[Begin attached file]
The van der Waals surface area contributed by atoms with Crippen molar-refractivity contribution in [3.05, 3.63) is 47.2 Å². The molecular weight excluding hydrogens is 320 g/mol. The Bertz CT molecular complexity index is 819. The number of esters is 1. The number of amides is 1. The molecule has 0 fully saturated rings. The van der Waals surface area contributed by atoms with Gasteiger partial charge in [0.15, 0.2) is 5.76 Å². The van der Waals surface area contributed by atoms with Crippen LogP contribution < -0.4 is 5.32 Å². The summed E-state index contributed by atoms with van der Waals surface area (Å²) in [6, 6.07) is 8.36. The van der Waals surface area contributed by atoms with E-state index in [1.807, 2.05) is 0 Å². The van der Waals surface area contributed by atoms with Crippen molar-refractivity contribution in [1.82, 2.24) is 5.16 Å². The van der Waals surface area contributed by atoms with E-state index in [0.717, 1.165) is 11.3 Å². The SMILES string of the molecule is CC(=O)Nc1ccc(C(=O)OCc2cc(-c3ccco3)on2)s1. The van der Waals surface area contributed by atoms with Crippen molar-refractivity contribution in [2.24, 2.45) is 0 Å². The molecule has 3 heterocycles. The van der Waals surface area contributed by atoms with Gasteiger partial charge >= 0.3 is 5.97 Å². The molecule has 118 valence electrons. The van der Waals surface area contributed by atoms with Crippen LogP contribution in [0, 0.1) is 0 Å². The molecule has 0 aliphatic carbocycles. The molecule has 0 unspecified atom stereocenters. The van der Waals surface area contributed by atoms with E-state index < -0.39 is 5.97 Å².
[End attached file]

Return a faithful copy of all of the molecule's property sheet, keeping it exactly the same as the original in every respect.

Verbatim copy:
The van der Waals surface area contributed by atoms with Crippen molar-refractivity contribution in [3.05, 3.63) is 47.2 Å². The molecular weight excluding hydrogens is 320 g/mol. The Bertz CT molecular complexity index is 819. The number of esters is 1. The number of amides is 1. The molecule has 0 fully saturated rings. The van der Waals surface area contributed by atoms with Gasteiger partial charge in [0.15, 0.2) is 5.76 Å². The van der Waals surface area contributed by atoms with Crippen LogP contribution < -0.4 is 5.32 Å². The summed E-state index contributed by atoms with van der Waals surface area (Å²) in [6, 6.07) is 8.36. The van der Waals surface area contributed by atoms with E-state index in [1.807, 2.05) is 0 Å². The van der Waals surface area contributed by atoms with Crippen molar-refractivity contribution in [1.82, 2.24) is 5.16 Å². The van der Waals surface area contributed by atoms with E-state index in [0.717, 1.165) is 11.3 Å². The SMILES string of the molecule is CC(=O)Nc1ccc(C(=O)OCc2cc(-c3ccco3)on2)s1. The van der Waals surface area contributed by atoms with Crippen molar-refractivity contribution in [2.24, 2.45) is 0 Å². The molecule has 3 heterocycles. The van der Waals surface area contributed by atoms with Gasteiger partial charge >= 0.3 is 5.97 Å². The molecule has 118 valence electrons. The van der Waals surface area contributed by atoms with Crippen LogP contribution in [0, 0.1) is 0 Å². The molecule has 0 aliphatic carbocycles. The molecule has 0 unspecified atom stereocenters. The van der Waals surface area contributed by atoms with E-state index < -0.39 is 5.97 Å².